Monday, 5 December 2016

Bristol Radical History Group

Slaughter No Remedy

Date: Monday 5th December, 2016
Time: 8.00pm
Venue: The Cube, 4 Princess Row, Kingsdown, Bristol, BS2 8NQ
Price: £5/£4

With:  Colin Thomas, Lois Bibbings, Ben Griffin, Ben Pike

The premier of Slaughter No Remedy a short film that studies the life of Walter Ayles a leading member of the Independent Labour Party in Bristol who was jailed in 1916 for his refusal to fight in World War One. This is followed by Watford’s Quiet Heroes a documentary telling the dramatic and largely forgotten stories of WW1 war resisters. Finally, The Unseen March exposes the contemporary policies that are increasing military involvement in schools across Britain. From the expansion of cadet forces to academies sponsored by the arms industry, the armed forces are playing a growing role in education without public debate.

A panel discussion follows, featuring historian of conscientious objectors Professor Lois Bibbings, Ben Griffin of Veterans for Peace and documentary film makers Colin Thomas and Ben Pike.

Book this event here

Plaque to mark Eastville Workhouse at 100 Fishponds Road

Date: Wednesday 7th December, 2016
Time: 11.00am
Venue: 100 Fishponds Rd, Pedestrian Entrance to East Trees Health Centre, Bristol BS5 6BF
As part of the ongoing Eastville Workhouse history project a cast aluminium, painted plaque by local artist Mike Baker will be unveiled on the surviving gates to the workhouse at 100 Fishponds Rd. Over eighty years, thousands of men, women and children passed through these gates, driven by poverty, great age or ill-health. Families were separated, endured hard labour and a punitive regime. The plaque shows a relief of Eastville Workhouse and Fishponds Rd in the late Victorian period and marks the location of the institution which remains a dark, but important, symbol in the history of East Bristol.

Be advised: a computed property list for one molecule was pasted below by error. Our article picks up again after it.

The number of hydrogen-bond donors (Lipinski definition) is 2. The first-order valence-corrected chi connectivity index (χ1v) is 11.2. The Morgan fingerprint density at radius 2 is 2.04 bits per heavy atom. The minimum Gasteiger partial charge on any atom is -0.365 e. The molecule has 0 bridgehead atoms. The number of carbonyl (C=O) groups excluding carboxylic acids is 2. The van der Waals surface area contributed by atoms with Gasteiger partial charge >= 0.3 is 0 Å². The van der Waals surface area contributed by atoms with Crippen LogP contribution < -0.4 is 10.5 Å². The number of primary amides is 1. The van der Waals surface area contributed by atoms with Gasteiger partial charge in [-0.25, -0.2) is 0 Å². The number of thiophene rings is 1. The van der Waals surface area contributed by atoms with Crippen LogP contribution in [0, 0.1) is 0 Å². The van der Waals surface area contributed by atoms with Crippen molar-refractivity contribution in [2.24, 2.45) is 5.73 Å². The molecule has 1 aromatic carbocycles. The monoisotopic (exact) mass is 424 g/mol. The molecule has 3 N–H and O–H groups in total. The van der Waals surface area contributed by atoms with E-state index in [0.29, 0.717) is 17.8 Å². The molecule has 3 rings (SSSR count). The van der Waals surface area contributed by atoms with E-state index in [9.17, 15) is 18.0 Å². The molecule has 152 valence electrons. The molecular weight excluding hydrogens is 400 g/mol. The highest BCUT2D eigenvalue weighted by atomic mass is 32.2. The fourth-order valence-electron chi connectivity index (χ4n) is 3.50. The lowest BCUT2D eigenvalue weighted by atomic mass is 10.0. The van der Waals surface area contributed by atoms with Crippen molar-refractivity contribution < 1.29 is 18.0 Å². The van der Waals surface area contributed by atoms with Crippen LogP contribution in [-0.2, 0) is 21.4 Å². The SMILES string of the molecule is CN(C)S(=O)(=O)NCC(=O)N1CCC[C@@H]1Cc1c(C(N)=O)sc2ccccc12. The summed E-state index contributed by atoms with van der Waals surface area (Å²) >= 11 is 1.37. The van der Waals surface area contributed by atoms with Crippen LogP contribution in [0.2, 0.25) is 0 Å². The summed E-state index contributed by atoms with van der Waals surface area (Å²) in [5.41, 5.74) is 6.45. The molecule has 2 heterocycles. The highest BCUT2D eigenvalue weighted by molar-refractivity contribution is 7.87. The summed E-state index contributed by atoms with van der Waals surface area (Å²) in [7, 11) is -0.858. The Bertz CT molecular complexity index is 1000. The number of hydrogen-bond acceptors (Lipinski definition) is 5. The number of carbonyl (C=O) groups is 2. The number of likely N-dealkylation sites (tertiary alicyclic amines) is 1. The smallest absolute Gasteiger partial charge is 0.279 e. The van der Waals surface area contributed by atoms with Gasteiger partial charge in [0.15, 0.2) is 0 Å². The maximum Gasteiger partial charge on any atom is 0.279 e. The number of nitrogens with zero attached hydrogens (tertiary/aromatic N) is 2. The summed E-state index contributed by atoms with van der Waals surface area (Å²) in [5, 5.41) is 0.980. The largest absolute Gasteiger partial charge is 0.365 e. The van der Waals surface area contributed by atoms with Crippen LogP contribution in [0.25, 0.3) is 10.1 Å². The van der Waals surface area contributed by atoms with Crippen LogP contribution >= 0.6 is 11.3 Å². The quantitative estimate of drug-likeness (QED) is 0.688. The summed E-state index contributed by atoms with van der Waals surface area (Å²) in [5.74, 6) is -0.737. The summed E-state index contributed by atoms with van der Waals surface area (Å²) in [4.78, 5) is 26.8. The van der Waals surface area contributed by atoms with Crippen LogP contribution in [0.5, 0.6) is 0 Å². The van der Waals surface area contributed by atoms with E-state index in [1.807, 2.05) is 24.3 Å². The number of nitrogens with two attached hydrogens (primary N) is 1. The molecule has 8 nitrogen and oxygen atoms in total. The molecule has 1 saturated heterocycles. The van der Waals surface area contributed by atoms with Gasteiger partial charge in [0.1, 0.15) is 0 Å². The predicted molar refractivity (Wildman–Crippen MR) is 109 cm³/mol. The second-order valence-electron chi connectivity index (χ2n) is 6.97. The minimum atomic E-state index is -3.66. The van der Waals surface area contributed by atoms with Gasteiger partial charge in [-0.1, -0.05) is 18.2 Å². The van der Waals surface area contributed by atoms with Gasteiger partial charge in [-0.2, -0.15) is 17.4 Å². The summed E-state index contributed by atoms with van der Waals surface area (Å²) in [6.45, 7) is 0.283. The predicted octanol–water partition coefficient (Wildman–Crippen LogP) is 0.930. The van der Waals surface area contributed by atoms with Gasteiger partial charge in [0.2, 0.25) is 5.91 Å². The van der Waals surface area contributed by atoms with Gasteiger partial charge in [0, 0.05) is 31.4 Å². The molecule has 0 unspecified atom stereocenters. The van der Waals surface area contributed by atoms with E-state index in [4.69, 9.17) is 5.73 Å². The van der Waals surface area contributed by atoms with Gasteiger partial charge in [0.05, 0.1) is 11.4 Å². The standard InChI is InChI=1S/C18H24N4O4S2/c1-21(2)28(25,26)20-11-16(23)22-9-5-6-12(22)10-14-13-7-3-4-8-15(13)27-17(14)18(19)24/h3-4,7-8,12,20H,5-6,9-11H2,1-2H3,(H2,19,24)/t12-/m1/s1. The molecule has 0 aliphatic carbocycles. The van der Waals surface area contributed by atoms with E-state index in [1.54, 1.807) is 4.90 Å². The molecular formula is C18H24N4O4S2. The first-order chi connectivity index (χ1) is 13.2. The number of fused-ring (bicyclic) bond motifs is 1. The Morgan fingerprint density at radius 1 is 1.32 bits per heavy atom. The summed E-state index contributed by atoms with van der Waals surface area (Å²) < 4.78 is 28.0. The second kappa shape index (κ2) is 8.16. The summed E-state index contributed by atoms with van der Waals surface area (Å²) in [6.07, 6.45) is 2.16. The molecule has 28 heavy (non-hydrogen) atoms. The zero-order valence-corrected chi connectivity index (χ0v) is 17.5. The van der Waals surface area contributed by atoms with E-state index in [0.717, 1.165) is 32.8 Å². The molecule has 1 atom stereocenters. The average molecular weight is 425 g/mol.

Detroit: Future City?

Date: Wednesday 7th December, 2016
Time: 8.00pm
Venue: The Hydra Bookshop, Old Market St, Bristol BS2 0EZ
Price: Donation
With: Sarah Coffey

The US city of Detroit had a population in the region of 1.8 million in the 1950s but automation and the flight of big business, particularly in the automotive industry, led to massive redundancies, foreclosures and the displacement of millions. The population now stands at less than 700,000, the lowest it has been for a century. In the midst of this neo-liberal catastrophe and the associated withdrawal of public services, residents have banded together to create their own solutions including food networks, community safety patrols, free schools and neighbourhood housing projects. However, these pioneering  Detroiters are faced with an onslaught of further privatisation, dissolution of democratic control of local government, the removal collective bargaining and raids on pension funds. These competing models of the 'future city' will have ramifications not just in the US but worldwide. 
Sarah Coffey, a longtime Detroit resident, community organiser and a co-founder of the Midnight Special Law Collective has been closely involved with autonomous communities in the city.

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